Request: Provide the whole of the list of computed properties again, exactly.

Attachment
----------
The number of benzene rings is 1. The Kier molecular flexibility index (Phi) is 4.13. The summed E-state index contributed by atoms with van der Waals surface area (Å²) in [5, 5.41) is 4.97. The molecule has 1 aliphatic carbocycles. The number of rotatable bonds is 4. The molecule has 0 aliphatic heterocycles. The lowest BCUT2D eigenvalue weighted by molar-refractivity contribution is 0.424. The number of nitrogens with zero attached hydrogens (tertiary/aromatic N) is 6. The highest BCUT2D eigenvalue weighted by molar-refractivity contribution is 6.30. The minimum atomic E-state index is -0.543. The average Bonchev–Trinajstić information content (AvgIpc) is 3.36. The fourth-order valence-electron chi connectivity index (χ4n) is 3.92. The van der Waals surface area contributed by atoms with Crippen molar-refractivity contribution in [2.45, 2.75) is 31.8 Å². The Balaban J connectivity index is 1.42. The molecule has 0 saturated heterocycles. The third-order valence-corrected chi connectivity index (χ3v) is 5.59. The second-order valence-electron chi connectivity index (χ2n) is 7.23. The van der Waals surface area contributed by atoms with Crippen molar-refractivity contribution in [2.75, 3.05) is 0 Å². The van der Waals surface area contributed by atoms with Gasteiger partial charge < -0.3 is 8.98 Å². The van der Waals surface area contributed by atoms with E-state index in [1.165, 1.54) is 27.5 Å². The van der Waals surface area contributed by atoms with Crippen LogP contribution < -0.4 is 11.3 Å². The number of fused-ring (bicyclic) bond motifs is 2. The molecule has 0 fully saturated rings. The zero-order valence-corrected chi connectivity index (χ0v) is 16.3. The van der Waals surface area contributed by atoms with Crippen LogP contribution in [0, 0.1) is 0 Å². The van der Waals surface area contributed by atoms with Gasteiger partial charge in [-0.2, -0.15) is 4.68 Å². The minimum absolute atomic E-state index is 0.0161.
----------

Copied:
The number of benzene rings is 1. The Kier molecular flexibility index (Phi) is 4.13. The summed E-state index contributed by atoms with van der Waals surface area (Å²) in [5, 5.41) is 4.97. The molecule has 1 aliphatic carbocycles. The number of rotatable bonds is 4. The molecule has 0 aliphatic heterocycles. The lowest BCUT2D eigenvalue weighted by molar-refractivity contribution is 0.424. The number of nitrogens with zero attached hydrogens (tertiary/aromatic N) is 6. The highest BCUT2D eigenvalue weighted by molar-refractivity contribution is 6.30. The minimum atomic E-state index is -0.543. The average Bonchev–Trinajstić information content (AvgIpc) is 3.36. The fourth-order valence-electron chi connectivity index (χ4n) is 3.92. The van der Waals surface area contributed by atoms with Crippen molar-refractivity contribution in [2.45, 2.75) is 31.8 Å². The Balaban J connectivity index is 1.42. The molecule has 0 saturated heterocycles. The third-order valence-corrected chi connectivity index (χ3v) is 5.59. The second-order valence-electron chi connectivity index (χ2n) is 7.23. The van der Waals surface area contributed by atoms with Crippen molar-refractivity contribution in [2.75, 3.05) is 0 Å². The van der Waals surface area contributed by atoms with Gasteiger partial charge < -0.3 is 8.98 Å². The van der Waals surface area contributed by atoms with E-state index in [1.165, 1.54) is 27.5 Å². The van der Waals surface area contributed by atoms with Crippen LogP contribution < -0.4 is 11.3 Å². The number of fused-ring (bicyclic) bond motifs is 2. The molecule has 0 fully saturated rings. The zero-order valence-corrected chi connectivity index (χ0v) is 16.3. The van der Waals surface area contributed by atoms with Crippen LogP contribution in [0, 0.1) is 0 Å². The van der Waals surface area contributed by atoms with Gasteiger partial charge in [-0.2, -0.15) is 4.68 Å². The minimum absolute atomic E-state index is 0.0161.